Friday, April 1, 2011


I'm going to start by saying Ketones are scary. Just uttering the word can be frightful. Normally we test for Ketones once a day every morning with our KetoDiastix's. But on occasion when Cliffy's blood sugar runs higher, or if he is sick we test more frequently. Yesterday was one of those days.

Let me back track a bit for those that might not know what Ketones really are.

What are ketones?

Ketones are produced when the body burns fat for energy or fuel. They are also produced when you lose weight or if there is not enough insulin to help your body use sugar for energy. Without enough insulin, glucose builds up in the blood. Since the body is unable to use glucose for energy, it breaks down fat instead. When this occurs, ketones form in the blood and spill into the urine. These ketones can make you very sick

When should I test for ketones?

  • Anytime your blood glucose is over 250 mg/dl for two tests in a row.
  • When you are ill. Often illness, infections, or injuries will cause sudden high blood glucose and this is an especially important time to check for ketones.
  • When you are planning to exercise and the blood glucose is over 250 mg/dl.

If ketones are positive, what does this mean?

There are situations when you might have ketones without the blood glucose being too high. Positive ketones are not a problem when blood glucose levels are within range and you are trying to lose weight.

It is a problem if blood glucose levels are high and left untreated. Untreated high blood glucose with positive ketones can lead to a life-threatening condition called diabetic ketoacidosis (DKA).

What should I do if the ketone test is positive?

Call your diabetes educator or physician, as you may need additional insulin. Drink plenty of water and fluids containing no calories to "wash out" the ketones. Continue testing your blood glucose every 3 - 4 hours, testing for ketones if the blood glucose is over 250 mg/dl. Do not exercise if your blood glucose is over 250 mg/dl and ketones are present.

I'm usually quite confident when Cliffy has Ketones that we can drink some water, get some insulin in him and flush them out. I can usually handle caring for him at home when he is sick, and feel confident we don't have to run to the hospital. However yesterday by confidence took a nose dive. First off he was the darkest level you see in that picture "Large" ketones. The strip turned right away. Okay I thought let's get some water in you, the insulin was already in, made no sense as I increased his breakfast, and lunch dose because his blood sugar had been crazy high all morning. After lunch he got sick. (Not a good combination with ketones), however I knew it wasn't really from what was making him ill, but rather his belly was feeling icky from the ketones, and he tried to down the water like a crazy man. Come 2pm we were still sitting at "Large" ketones, and this concerned me. But what concerned me more was when I went to check on him while he was napping. I put my hand on his chest to see if he seemed congested when he was breathing. No congestion, yay, but he was at rest and his heart was racing, his breathing was increased. The only thing I could think about was those stupid ketones, and DKA!. Yes, my mind went there, how could it not, he was sitting with large ketones, rapid breathing, and a racing heart. I called his endo team, and she assured me I was doing a great job with increasing the insulin to get them out and bring him down. But we just needed to up the insulin a little more, and still encourage him to drink the water.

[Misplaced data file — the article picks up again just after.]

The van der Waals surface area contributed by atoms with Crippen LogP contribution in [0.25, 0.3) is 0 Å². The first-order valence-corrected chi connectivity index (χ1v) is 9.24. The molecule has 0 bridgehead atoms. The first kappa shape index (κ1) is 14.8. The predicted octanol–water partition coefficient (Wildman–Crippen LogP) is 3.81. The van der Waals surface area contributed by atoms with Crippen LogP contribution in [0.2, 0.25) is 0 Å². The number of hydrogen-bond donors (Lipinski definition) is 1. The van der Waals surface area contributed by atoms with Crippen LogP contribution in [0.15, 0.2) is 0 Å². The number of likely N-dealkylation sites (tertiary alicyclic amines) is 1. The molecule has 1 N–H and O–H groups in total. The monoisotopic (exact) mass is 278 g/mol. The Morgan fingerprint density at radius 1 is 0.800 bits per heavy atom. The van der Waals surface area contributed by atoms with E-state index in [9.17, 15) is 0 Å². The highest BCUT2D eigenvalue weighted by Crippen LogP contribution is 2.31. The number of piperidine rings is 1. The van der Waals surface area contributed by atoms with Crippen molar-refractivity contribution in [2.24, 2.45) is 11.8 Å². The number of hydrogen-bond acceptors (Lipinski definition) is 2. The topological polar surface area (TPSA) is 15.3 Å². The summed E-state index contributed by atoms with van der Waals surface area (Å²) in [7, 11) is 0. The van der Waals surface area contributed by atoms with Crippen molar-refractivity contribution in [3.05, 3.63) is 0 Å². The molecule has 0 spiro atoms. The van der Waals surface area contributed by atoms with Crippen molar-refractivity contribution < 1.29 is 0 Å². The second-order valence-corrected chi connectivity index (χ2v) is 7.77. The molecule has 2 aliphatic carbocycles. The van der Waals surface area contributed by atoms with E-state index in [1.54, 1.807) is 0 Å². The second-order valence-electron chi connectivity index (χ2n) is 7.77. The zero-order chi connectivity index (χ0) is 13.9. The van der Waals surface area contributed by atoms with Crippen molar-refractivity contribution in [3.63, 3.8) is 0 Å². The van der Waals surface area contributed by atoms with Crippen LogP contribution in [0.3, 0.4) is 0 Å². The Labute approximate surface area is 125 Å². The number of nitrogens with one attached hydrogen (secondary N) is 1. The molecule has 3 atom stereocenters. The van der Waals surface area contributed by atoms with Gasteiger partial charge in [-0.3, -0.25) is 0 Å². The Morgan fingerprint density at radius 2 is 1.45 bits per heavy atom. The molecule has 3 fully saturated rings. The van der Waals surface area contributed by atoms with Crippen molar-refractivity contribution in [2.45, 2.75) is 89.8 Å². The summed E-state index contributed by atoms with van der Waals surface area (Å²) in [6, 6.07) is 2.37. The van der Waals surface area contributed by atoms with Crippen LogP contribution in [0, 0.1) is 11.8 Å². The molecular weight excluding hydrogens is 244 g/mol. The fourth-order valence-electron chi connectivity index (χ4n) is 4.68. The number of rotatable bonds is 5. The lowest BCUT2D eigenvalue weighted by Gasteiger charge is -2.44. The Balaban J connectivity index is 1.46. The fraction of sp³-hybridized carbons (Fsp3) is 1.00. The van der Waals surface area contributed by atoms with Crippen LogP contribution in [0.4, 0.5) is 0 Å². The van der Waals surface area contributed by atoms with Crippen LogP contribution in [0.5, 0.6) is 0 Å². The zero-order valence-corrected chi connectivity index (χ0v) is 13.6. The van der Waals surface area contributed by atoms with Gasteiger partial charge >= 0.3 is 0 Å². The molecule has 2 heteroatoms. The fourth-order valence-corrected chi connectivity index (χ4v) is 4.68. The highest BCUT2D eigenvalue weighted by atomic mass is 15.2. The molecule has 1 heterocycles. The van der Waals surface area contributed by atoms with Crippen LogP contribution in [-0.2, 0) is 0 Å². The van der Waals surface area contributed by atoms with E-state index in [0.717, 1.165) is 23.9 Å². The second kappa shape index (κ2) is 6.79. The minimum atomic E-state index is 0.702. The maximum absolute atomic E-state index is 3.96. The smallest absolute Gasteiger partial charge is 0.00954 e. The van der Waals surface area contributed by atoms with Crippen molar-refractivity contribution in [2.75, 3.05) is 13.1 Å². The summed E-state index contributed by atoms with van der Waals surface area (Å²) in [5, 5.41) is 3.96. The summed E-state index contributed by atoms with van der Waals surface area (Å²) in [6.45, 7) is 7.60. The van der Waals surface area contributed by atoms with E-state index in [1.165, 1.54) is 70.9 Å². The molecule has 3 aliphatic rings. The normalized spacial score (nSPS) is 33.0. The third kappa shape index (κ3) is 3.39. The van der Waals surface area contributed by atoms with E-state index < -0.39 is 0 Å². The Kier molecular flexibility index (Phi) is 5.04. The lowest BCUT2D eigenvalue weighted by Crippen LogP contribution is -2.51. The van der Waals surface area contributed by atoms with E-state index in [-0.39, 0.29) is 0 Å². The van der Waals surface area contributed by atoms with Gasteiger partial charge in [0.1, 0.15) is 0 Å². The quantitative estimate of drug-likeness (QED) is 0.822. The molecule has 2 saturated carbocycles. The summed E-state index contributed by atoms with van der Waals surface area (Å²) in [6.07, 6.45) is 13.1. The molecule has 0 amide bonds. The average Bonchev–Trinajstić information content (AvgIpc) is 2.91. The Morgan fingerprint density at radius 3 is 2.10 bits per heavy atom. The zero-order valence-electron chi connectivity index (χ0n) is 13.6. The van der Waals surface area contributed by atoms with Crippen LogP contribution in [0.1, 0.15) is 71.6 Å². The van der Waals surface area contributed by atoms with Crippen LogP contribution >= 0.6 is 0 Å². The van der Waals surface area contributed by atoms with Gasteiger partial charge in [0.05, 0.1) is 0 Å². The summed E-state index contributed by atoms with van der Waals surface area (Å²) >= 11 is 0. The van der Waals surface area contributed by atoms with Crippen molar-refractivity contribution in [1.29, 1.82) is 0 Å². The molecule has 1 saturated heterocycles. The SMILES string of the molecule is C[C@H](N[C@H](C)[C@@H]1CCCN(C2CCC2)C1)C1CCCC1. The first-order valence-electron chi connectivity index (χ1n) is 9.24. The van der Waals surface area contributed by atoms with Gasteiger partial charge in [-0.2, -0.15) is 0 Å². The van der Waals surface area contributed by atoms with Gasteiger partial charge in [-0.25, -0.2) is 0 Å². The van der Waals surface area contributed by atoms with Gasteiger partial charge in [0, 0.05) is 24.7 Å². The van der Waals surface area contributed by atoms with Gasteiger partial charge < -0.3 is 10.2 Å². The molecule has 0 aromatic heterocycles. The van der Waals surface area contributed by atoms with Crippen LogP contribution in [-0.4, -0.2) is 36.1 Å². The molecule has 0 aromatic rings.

Ever have a conversation with your sick child that involves you telling them we need to drink this water or they would end up in the hospital with an iv in them or worse? That is the reality of every time Cliffy is sick and has ketones. It's not please drink some water to stay hydrated. It's you NEED to or your going to the hospital. Cliffy has too many times after diagnosis been in the hospital with IV's and he is not a fan of them at all. He'd rather stay home and rest. So after the scary part of our conversation, I told him as long as he does his part, and with me doing mine we'll kick it like a team. So he asks, "What is my part". I told him "To listen to me" .. "Drink the water when I tell you, eat when I tell you, pee in the cup when I tell you, and rest". Then he asked "What is your part". to which I replied "Everything else". We shook hands, made a deal we would work as a team and kick it. Bedtime rolled around and we tested for ketones , and there were none!! And even more importantly his blood sugar had gone down to 116! This was a huge victory for us so we celebrated with a high five! Now another day starts, and it's time to see where we sit with these dreaded invaders once again, but I'm going into it this time feeling more confident we can kick it as a team.

1 comment:

  1. Tom has had dka a couple of times. First when he was diagnosed and secondly when he had high ketones for a whole day. I did try to correct his high sugar all day but just couldn't get enough insulin into him. Fortunately for us, Christopher was diagnosed before getting really sick so he hasn't ever had it. (touch wood).

    We use the blood ketone strips for both our boys. They are more expensive than the urine ones but I just want to know straight away when it comes to ketones.